Starting August 1, China will impose export controls on gallium and germanium as well as several chemical compounds involving the two materials, according to a notice China’s Ministry of Commerce and General Administration of Customs released on Monday.

Items meeting certain characteristics shall not be exported without approval, the notice stated.

The move aims to safeguard national security and interests, it said.

Gallium and germanium are used in the making of semiconductors and other electronic components, observers said.

Chinese military analysts said that the export controls, particularly those on gallium, could hit the US defense industry at a time when the US is attempting to militarily contain China’s development.

Gallium arsenide (GaAs) and gallium nitride (GaN) are the most basic materials in the making of the transmit receive modules on active electronic scanning array (AESA) radars, which are widely used on modern warplanes, warships and ground installations, Fu Qianshao, a Chinese military aviation expert, told the Global Times on Tuesday.

For example, US’ defense companies Raytheon and Northrop Grumman are reportedly introducing new AESA radar systems based on GaN, which provide superior performance than previously used GaAs. The latest radars for the F/A-18E/F carrier-based fighter jet and the F-35 stealth fighter jet also incorporate GaN.

China simulates ‘Z-day’ total sea war with the US


China has just simulated a total war scenario at sea with the United States, an exercise that highlighted the People’s Liberation Army-Navy’s formidable challenges in a potential high-intensity conflict with an advanced, determined and highly-capable adversary.

South China Morning Post (SCMP) reported that researchers from the PLA’s Unit 91404 recently added a “total war” scenario when testing and evaluating the performance of new weapons. Unit 91404 is responsible for the sea tests of some of China’s latest and most potent naval weapons.

The SCMP report notes that the researchers published their “Z-day” total war scenario in the peer-reviewed Chinese Journal of Ship Research last month. The report mentions that the researchers assumed that the Chinese military was under all-out attack by a hypothetical “blue alliance” with Arleigh Burke-class destroyers.

In the simulation, the PLA-N had nearly 50 destroyers, with each attacked with 11 missiles and more than three torpedoes coming from multiple directions.

The report also mentions the blue alliance generated jamming noises 30 times stronger than the signal PLA-N warships use for communication and that the detection range of Chinese radar was reduced to 60% below normal.

Those conditions destroyed almost a third of the Chinese destroyer’s air defense capabilities, with only half of their surface-to-air (SAM) missiles hitting their targets. Chinese naval experts who independently assessed the simulation results were quoted as saying the figures are “realistic.”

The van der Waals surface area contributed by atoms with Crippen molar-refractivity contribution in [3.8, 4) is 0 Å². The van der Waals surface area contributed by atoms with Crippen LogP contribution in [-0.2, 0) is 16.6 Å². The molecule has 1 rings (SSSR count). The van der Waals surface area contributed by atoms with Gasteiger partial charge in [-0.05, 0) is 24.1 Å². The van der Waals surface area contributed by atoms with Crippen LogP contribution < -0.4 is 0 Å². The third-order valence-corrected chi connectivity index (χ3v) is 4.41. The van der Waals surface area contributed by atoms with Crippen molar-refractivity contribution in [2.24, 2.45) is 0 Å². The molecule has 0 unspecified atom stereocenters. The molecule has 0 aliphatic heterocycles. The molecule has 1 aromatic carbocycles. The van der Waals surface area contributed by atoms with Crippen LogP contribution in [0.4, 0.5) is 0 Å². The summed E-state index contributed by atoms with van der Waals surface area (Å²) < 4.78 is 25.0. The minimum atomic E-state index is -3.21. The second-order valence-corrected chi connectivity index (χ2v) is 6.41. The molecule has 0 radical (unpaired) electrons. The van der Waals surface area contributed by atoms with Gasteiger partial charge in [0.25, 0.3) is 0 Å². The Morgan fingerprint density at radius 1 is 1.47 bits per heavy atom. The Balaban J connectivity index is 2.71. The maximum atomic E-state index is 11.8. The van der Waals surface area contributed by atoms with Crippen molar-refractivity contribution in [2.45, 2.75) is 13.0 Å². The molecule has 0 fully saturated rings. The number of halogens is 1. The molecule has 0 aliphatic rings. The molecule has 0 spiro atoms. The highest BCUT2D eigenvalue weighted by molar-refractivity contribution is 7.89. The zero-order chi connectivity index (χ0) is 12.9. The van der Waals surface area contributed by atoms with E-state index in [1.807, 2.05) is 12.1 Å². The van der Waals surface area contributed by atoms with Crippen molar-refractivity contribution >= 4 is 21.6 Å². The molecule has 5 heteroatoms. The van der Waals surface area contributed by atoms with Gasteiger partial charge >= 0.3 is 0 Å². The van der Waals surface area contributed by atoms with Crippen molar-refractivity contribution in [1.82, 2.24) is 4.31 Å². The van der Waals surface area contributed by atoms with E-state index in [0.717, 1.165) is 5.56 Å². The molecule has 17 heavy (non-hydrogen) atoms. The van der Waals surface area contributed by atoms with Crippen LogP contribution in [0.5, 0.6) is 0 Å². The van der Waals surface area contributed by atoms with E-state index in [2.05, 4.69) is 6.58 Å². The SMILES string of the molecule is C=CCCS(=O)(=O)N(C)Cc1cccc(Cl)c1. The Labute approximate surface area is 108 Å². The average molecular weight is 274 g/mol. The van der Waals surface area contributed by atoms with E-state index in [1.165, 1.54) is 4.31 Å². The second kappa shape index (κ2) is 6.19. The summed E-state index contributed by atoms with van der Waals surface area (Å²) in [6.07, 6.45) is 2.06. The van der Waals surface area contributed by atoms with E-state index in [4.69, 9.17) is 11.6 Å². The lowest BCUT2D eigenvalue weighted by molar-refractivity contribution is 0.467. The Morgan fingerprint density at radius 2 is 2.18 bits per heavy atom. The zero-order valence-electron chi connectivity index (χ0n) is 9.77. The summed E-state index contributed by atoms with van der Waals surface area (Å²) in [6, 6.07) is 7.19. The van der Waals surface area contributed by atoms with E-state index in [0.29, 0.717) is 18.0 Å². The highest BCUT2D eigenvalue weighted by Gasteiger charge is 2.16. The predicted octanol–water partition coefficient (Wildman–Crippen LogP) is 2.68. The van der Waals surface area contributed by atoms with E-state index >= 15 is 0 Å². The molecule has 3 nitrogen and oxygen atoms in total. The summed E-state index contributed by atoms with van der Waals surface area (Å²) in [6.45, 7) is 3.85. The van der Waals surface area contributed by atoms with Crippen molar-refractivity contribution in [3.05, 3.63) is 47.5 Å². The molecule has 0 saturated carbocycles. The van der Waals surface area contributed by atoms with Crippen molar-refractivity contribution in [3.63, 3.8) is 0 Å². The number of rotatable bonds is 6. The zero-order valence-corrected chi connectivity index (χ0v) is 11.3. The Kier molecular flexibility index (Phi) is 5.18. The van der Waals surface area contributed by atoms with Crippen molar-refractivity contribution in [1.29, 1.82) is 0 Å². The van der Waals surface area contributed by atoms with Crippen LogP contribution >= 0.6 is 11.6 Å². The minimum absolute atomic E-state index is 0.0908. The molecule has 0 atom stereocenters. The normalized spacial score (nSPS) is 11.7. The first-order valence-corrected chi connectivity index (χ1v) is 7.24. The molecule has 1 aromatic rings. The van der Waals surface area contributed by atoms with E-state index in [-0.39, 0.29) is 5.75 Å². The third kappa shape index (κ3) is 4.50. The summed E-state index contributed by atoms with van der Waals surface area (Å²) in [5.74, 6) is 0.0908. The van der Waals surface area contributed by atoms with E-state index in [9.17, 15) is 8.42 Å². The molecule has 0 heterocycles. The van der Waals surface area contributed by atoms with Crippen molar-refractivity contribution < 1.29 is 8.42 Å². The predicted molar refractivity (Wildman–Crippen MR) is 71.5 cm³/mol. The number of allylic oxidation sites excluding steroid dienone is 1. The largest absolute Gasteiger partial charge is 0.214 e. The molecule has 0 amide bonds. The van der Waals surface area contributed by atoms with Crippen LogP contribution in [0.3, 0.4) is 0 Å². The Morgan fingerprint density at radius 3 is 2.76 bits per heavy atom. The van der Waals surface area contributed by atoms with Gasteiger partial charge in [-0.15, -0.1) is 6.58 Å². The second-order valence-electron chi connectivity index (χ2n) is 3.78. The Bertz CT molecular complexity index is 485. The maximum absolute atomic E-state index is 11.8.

China’s newest quantum computer Wukong is expected to launch in July: report

Global Times

China's newest quantum computer Wukong is expected to launch in July, which is now in the final stage of debugging and adjustment by its developer Origin Quantum Computing Technology Co, according to media reports.

The construction of an intercity backbone network of quantum communication in the Yangtze River Delta region was proposed at a recent meeting held in Hefei, East China's Anhui Province from Monday to Tuesday, gathering major provincial and city leaders in the region,according to a report by the Shanghai Securities Journal.

The backbone network will have a total distance of about 2,860 kilometers, forming a ring network with Hefei and Shanghai as core nodes while linking cities in the region.

The network will also adapt self-developed quantum service operation support system and satellite scheduling system to protect the space-ground integrated quantum confidential communication network, which also marks the first of a space-ground integrated quantum network in the world with protection coverage of thousands of kilometers.

The first quantum super collaborative innovation in the Yangtze River Delta region was also established by the Shanghai Supercomputing Center and the Origin Quantum, while the soon-to-be released new quantum computer "Wukong" now is in the final stage for adjustment, per the report from the Shanghai Securities Journal.

A 176-qubit quantum computing platform named Zuchongzhi went online for global users on May 31, which is expected to push forward the development of quantum computing hardware and its ecosystem, the Xinhua News Agency reported.

Original Quantum has developed quantum computers and delivered one to a user, per a statement sent to the Global Times by the Anhui Quantum Computing Engineering Research Center in January, marking China the third country in the world with the ability to deliver a complete quantum computer.

Are Vietnam and America Headed Toward Strategic Partnership?

Vincenzo Caporale 

Following sustained Chinese presence in Vietnamese-claimed territory in the South China Sea, the United States sent the USS Ronald Reagan aircraft carrier to Vietnam for a port call visit this week at Vietnamese invitation—only the third such visit since the Vietnam War. This visit not only sent a powerful message of deterrence but also symbolized the incredible growth in relations between the two countries over the decades.